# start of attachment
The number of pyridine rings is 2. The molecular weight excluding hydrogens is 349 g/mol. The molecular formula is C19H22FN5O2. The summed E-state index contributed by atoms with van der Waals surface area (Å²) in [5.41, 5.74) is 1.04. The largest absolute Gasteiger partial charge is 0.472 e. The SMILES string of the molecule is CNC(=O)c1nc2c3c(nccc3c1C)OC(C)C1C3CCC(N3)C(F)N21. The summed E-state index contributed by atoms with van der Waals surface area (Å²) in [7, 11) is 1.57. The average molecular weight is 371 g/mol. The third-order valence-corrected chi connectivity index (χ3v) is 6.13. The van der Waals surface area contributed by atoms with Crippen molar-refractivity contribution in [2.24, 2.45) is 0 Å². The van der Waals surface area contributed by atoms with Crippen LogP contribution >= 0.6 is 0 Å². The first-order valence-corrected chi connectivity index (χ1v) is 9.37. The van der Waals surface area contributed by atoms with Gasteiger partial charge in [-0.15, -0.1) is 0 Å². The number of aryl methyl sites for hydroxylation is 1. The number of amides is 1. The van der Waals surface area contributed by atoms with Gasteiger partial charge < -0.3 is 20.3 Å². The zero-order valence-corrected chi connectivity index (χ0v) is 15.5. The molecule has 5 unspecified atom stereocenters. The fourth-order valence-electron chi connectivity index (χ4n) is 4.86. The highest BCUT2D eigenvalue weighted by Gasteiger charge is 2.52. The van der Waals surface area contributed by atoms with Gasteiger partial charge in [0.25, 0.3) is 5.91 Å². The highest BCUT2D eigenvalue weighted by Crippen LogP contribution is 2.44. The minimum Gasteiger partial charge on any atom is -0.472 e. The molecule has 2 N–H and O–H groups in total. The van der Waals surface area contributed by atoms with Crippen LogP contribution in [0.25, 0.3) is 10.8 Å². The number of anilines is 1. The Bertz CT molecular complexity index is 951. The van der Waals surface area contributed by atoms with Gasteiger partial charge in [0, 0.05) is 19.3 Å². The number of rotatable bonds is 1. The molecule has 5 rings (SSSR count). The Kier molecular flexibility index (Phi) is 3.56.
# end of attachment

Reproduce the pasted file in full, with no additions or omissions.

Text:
The number of pyridine rings is 2. The molecular weight excluding hydrogens is 349 g/mol. The molecular formula is C19H22FN5O2. The summed E-state index contributed by atoms with van der Waals surface area (Å²) in [5.41, 5.74) is 1.04. The largest absolute Gasteiger partial charge is 0.472 e. The SMILES string of the molecule is CNC(=O)c1nc2c3c(nccc3c1C)OC(C)C1C3CCC(N3)C(F)N21. The summed E-state index contributed by atoms with van der Waals surface area (Å²) in [7, 11) is 1.57. The average molecular weight is 371 g/mol. The third-order valence-corrected chi connectivity index (χ3v) is 6.13. The van der Waals surface area contributed by atoms with Crippen molar-refractivity contribution in [2.24, 2.45) is 0 Å². The van der Waals surface area contributed by atoms with Crippen LogP contribution >= 0.6 is 0 Å². The first-order valence-corrected chi connectivity index (χ1v) is 9.37. The van der Waals surface area contributed by atoms with Gasteiger partial charge in [-0.15, -0.1) is 0 Å². The number of aryl methyl sites for hydroxylation is 1. The number of amides is 1. The van der Waals surface area contributed by atoms with Gasteiger partial charge < -0.3 is 20.3 Å². The zero-order valence-corrected chi connectivity index (χ0v) is 15.5. The molecule has 5 unspecified atom stereocenters. The fourth-order valence-electron chi connectivity index (χ4n) is 4.86. The highest BCUT2D eigenvalue weighted by Gasteiger charge is 2.52. The van der Waals surface area contributed by atoms with Gasteiger partial charge in [0.25, 0.3) is 5.91 Å². The highest BCUT2D eigenvalue weighted by Crippen LogP contribution is 2.44. The minimum Gasteiger partial charge on any atom is -0.472 e. The molecule has 2 N–H and O–H groups in total. The van der Waals surface area contributed by atoms with Crippen LogP contribution in [0.25, 0.3) is 10.8 Å². The number of anilines is 1. The Bertz CT molecular complexity index is 951. The van der Waals surface area contributed by atoms with Gasteiger partial charge in [0, 0.05) is 19.3 Å². The number of rotatable bonds is 1. The molecule has 5 rings (SSSR count). The Kier molecular flexibility index (Phi) is 3.56.